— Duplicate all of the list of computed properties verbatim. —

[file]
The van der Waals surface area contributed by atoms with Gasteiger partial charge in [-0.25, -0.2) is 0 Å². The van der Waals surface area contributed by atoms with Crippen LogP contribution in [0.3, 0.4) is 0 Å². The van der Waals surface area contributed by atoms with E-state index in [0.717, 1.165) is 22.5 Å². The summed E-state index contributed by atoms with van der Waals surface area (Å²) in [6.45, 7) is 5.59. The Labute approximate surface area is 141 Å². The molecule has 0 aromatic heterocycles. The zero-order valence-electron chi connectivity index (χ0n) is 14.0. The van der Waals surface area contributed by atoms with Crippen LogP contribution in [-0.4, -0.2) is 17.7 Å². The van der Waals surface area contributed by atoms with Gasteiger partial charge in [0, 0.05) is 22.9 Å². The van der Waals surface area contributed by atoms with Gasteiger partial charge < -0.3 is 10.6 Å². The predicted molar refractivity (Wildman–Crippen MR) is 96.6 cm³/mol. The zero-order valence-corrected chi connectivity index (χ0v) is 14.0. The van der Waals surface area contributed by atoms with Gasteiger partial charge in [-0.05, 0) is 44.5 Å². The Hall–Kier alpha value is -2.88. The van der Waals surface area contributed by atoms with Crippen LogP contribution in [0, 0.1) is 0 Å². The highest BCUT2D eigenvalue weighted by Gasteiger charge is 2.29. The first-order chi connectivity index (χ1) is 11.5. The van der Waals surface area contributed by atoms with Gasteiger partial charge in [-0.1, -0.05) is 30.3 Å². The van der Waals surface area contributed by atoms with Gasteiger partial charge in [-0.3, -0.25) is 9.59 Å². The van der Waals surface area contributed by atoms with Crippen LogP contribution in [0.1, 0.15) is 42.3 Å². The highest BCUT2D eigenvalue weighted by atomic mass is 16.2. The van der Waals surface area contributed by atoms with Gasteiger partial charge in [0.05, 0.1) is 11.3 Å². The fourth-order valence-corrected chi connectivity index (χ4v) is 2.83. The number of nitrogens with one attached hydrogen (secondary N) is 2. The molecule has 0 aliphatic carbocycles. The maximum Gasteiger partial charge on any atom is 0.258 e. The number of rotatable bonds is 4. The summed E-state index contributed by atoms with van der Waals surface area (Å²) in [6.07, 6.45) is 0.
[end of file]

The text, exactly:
The van der Waals surface area contributed by atoms with Gasteiger partial charge in [-0.25, -0.2) is 0 Å². The van der Waals surface area contributed by atoms with Crippen LogP contribution in [0.3, 0.4) is 0 Å². The van der Waals surface area contributed by atoms with E-state index in [0.717, 1.165) is 22.5 Å². The summed E-state index contributed by atoms with van der Waals surface area (Å²) in [6.45, 7) is 5.59. The Labute approximate surface area is 141 Å². The molecule has 0 aromatic heterocycles. The zero-order valence-electron chi connectivity index (χ0n) is 14.0. The van der Waals surface area contributed by atoms with Crippen LogP contribution in [-0.4, -0.2) is 17.7 Å². The van der Waals surface area contributed by atoms with Gasteiger partial charge in [0, 0.05) is 22.9 Å². The van der Waals surface area contributed by atoms with Gasteiger partial charge < -0.3 is 10.6 Å². The predicted molar refractivity (Wildman–Crippen MR) is 96.6 cm³/mol. The zero-order valence-corrected chi connectivity index (χ0v) is 14.0. The van der Waals surface area contributed by atoms with Gasteiger partial charge in [-0.05, 0) is 44.5 Å². The Hall–Kier alpha value is -2.88. The van der Waals surface area contributed by atoms with Crippen LogP contribution in [0, 0.1) is 0 Å². The highest BCUT2D eigenvalue weighted by Gasteiger charge is 2.29. The first-order chi connectivity index (χ1) is 11.5. The van der Waals surface area contributed by atoms with Gasteiger partial charge in [-0.1, -0.05) is 30.3 Å². The van der Waals surface area contributed by atoms with Gasteiger partial charge in [-0.3, -0.25) is 9.59 Å². The van der Waals surface area contributed by atoms with Crippen LogP contribution in [0.1, 0.15) is 42.3 Å². The highest BCUT2D eigenvalue weighted by atomic mass is 16.2. The van der Waals surface area contributed by atoms with Gasteiger partial charge in [0.05, 0.1) is 11.3 Å². The fourth-order valence-corrected chi connectivity index (χ4v) is 2.83. The number of nitrogens with one attached hydrogen (secondary N) is 2. The molecule has 0 aliphatic carbocycles. The maximum Gasteiger partial charge on any atom is 0.258 e. The number of rotatable bonds is 4. The summed E-state index contributed by atoms with van der Waals surface area (Å²) in [6.07, 6.45) is 0.